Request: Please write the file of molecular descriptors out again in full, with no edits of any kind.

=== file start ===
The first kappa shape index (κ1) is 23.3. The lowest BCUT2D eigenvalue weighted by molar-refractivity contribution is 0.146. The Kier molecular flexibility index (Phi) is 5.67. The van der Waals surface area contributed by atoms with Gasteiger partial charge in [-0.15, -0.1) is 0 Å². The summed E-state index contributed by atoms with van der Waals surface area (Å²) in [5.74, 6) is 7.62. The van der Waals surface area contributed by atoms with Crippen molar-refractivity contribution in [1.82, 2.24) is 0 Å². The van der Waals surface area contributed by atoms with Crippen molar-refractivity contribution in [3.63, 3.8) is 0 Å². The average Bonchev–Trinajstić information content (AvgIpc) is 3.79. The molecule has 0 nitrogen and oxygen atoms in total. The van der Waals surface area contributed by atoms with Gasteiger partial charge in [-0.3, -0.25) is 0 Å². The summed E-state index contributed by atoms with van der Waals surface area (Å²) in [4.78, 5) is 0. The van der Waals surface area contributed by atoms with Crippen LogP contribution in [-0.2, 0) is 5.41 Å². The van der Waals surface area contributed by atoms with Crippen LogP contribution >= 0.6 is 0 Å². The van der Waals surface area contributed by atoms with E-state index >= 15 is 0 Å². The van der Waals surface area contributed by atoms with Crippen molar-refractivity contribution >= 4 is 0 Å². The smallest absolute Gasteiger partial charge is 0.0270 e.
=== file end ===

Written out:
The first kappa shape index (κ1) is 23.3. The lowest BCUT2D eigenvalue weighted by molar-refractivity contribution is 0.146. The Kier molecular flexibility index (Phi) is 5.67. The van der Waals surface area contributed by atoms with Gasteiger partial charge in [-0.15, -0.1) is 0 Å². The summed E-state index contributed by atoms with van der Waals surface area (Å²) in [5.74, 6) is 7.62. The van der Waals surface area contributed by atoms with Crippen molar-refractivity contribution in [1.82, 2.24) is 0 Å². The van der Waals surface area contributed by atoms with Crippen molar-refractivity contribution in [3.63, 3.8) is 0 Å². The average Bonchev–Trinajstić information content (AvgIpc) is 3.79. The molecule has 0 nitrogen and oxygen atoms in total. The van der Waals surface area contributed by atoms with Gasteiger partial charge in [-0.3, -0.25) is 0 Å². The summed E-state index contributed by atoms with van der Waals surface area (Å²) in [4.78, 5) is 0. The van der Waals surface area contributed by atoms with Crippen LogP contribution in [-0.2, 0) is 5.41 Å². The van der Waals surface area contributed by atoms with Crippen LogP contribution >= 0.6 is 0 Å². The van der Waals surface area contributed by atoms with E-state index >= 15 is 0 Å². The van der Waals surface area contributed by atoms with Crippen molar-refractivity contribution >= 4 is 0 Å². The smallest absolute Gasteiger partial charge is 0.0270 e.